Special to the Register & Bee
Danville Mayor Alonzo Jones said this week the Harry Johnson Holiday Classic, which marked the return of post-Christmas high school basketball tournament action in the city, was a huge success.
Jones congratulated the teams for playing hard for their schools, and he thanked the community for supporting the tournament, which drew sellout crowds for the Friday evening and Saturday evening sessions last week.
“I was so excited about this tournament,” Jones said. “So many people in the community told me they wanted the return of this tournament, so we put together a committee that worked hard to bring it to life. I knew we were going to see teams compete like crazy, and they did. I knew the people would come out to watch, and they did. It was such a thrill. It was unbelievable.”
Jones said the tournament would not have been possible without the financial support of organizations throughout the community and the work of scores of volunteers who organized and worked at the tournament.
“I cannot say ‘thank you’ enough to everyone,” Jones said. “There were so many who played a part. This tournament would not have happened without them.”
A committee appointed by Jones began meeting earlier this year to revive the tournament, which was held for 33 consecutive years, ending in 2015. No games were held in 2016 and 2018.
The tournament returned with a new name, honoring Johnson, who coached the GW boys team for 19 years and led them to a state championship in 1996.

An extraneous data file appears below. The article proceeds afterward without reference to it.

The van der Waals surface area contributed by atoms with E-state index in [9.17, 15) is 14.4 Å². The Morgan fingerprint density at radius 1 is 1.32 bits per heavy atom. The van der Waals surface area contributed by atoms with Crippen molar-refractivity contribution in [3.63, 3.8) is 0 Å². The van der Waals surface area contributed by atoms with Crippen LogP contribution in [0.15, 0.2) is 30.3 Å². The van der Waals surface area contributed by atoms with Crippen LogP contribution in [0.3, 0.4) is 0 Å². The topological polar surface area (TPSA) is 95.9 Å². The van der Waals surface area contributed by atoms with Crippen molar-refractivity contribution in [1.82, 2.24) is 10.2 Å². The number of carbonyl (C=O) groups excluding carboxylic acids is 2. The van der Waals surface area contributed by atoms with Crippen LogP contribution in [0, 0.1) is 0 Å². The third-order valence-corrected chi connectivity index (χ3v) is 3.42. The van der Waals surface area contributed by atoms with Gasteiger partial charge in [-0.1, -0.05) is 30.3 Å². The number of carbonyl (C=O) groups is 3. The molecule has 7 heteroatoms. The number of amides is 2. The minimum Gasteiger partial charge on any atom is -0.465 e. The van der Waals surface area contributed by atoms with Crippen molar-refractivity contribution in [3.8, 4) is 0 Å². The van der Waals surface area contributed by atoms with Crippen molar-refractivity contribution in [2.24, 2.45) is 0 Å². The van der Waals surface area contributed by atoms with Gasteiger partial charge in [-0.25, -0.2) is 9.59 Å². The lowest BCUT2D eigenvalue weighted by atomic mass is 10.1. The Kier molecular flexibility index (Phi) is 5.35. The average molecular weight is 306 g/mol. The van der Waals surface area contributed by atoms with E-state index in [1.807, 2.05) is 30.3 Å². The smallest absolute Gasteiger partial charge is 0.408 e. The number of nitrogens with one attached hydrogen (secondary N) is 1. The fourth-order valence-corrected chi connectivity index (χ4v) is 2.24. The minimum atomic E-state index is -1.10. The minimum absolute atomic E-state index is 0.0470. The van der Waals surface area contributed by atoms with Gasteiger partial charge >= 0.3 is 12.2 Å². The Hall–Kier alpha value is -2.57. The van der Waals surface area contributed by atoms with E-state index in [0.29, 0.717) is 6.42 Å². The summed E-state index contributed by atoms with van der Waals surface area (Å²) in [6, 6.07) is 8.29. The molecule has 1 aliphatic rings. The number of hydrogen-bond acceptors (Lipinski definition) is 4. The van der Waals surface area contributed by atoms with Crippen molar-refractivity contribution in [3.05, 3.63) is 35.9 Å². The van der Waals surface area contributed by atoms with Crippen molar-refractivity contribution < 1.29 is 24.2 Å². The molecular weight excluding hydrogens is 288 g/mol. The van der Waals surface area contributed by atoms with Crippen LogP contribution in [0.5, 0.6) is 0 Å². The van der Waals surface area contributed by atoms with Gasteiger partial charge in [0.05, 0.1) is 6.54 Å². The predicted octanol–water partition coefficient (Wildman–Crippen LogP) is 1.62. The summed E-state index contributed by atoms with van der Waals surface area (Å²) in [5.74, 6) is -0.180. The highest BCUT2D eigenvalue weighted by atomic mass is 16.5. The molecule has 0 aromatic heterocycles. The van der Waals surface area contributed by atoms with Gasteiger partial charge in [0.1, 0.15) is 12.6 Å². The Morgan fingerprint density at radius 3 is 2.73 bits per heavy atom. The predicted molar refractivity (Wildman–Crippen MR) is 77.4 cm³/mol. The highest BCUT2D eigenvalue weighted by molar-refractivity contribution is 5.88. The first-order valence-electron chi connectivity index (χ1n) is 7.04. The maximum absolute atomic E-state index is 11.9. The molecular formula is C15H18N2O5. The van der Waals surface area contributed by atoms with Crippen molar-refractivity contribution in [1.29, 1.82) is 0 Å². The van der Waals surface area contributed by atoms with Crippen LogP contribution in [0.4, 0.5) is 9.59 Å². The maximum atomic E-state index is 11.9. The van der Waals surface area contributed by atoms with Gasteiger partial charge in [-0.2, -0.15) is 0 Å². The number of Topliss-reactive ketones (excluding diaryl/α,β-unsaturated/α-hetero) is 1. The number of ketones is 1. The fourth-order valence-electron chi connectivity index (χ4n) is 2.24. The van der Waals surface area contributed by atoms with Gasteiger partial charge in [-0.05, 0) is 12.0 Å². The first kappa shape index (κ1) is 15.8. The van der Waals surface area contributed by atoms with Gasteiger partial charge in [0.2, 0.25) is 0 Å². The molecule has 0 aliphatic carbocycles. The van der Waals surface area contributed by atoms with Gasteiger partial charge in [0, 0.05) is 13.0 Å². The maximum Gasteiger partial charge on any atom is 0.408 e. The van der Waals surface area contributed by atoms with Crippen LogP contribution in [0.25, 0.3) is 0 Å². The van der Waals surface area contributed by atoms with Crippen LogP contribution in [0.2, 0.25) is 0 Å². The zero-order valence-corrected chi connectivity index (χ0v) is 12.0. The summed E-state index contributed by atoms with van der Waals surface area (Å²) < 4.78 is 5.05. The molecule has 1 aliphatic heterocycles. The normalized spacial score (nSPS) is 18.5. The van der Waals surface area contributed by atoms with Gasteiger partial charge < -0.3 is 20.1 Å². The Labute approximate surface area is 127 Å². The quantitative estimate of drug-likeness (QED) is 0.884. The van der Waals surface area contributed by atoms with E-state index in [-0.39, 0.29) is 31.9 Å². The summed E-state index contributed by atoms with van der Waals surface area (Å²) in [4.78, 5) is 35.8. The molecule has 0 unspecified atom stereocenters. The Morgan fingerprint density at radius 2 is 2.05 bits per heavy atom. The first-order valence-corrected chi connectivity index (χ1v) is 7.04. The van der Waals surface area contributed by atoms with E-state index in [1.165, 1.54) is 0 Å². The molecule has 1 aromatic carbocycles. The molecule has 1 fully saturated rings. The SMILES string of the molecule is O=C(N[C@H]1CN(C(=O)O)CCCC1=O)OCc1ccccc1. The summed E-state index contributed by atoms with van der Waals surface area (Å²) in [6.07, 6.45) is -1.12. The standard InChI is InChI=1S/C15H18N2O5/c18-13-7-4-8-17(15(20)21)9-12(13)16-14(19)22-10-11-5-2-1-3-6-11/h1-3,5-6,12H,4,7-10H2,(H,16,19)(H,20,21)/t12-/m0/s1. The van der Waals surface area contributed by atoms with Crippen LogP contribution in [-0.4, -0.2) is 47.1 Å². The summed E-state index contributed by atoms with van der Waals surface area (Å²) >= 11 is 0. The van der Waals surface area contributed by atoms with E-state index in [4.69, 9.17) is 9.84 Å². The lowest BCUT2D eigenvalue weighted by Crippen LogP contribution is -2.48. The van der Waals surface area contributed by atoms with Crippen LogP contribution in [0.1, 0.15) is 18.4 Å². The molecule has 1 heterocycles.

It featured eight high school basketball boys teams and three high school girls teams competing over three days — Dec. 26 to 28 — at the George Washington High gymnasium.
The boys teams played in a traditional tournament-style format that ended with Green Run (Virginia Beach) defeating GW in the championship game. They were joined in the tournament by Carlisle (Martinsville), Dan River, Faith Christian (Roanoke), Holy Cross (Lynchburg), Magna Vista High (Ridgeway), and Westover Christian Academy.
The girls teams participating were GW, Faith Christian and Magna Vista. They played in a round-robin format.
Tournament director Reid Taylor joined the mayor in thanking the sponsors and volunteers.
“We had so many who stepped up — from the corporate sponsors and those who purchased space in the program to those who gave their time to do the tasks that a tournament requires,” Taylor said. “A lot of people made this possible. It was a great tournament.”